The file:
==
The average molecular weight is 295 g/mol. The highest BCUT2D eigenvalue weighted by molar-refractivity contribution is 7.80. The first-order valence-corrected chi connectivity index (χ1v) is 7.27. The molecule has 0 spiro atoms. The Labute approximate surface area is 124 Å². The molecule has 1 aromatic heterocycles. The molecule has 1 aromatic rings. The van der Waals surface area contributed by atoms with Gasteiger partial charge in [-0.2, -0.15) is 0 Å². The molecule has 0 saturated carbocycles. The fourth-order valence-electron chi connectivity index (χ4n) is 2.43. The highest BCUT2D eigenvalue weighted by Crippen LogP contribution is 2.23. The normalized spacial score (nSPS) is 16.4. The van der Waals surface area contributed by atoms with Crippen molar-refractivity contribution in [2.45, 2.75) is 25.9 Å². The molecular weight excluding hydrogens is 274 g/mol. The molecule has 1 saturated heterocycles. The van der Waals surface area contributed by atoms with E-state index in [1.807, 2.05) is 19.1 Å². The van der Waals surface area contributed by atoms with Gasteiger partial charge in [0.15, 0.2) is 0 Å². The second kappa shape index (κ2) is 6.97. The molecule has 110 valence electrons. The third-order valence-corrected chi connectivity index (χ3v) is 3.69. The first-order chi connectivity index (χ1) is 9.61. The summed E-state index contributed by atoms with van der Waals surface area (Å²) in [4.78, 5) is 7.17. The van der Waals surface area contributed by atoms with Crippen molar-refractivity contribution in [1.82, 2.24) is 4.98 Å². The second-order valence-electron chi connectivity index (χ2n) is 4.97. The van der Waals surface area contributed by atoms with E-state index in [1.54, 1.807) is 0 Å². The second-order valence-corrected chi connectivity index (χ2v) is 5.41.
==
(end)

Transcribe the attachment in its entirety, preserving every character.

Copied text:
The average molecular weight is 295 g/mol. The highest BCUT2D eigenvalue weighted by molar-refractivity contribution is 7.80. The first-order valence-corrected chi connectivity index (χ1v) is 7.27. The molecule has 0 spiro atoms. The Labute approximate surface area is 124 Å². The molecule has 1 aromatic heterocycles. The molecule has 1 aromatic rings. The van der Waals surface area contributed by atoms with Gasteiger partial charge in [-0.2, -0.15) is 0 Å². The molecule has 0 saturated carbocycles. The fourth-order valence-electron chi connectivity index (χ4n) is 2.43. The highest BCUT2D eigenvalue weighted by Crippen LogP contribution is 2.23. The normalized spacial score (nSPS) is 16.4. The van der Waals surface area contributed by atoms with Crippen molar-refractivity contribution in [2.45, 2.75) is 25.9 Å². The molecular weight excluding hydrogens is 274 g/mol. The molecule has 1 saturated heterocycles. The van der Waals surface area contributed by atoms with E-state index in [1.807, 2.05) is 19.1 Å². The van der Waals surface area contributed by atoms with Gasteiger partial charge in [0.15, 0.2) is 0 Å². The second kappa shape index (κ2) is 6.97. The molecule has 110 valence electrons. The third-order valence-corrected chi connectivity index (χ3v) is 3.69. The first-order chi connectivity index (χ1) is 9.61. The summed E-state index contributed by atoms with van der Waals surface area (Å²) in [4.78, 5) is 7.17. The van der Waals surface area contributed by atoms with Crippen molar-refractivity contribution in [1.82, 2.24) is 4.98 Å². The second-order valence-electron chi connectivity index (χ2n) is 4.97. The van der Waals surface area contributed by atoms with E-state index in [1.54, 1.807) is 0 Å². The second-order valence-corrected chi connectivity index (χ2v) is 5.41.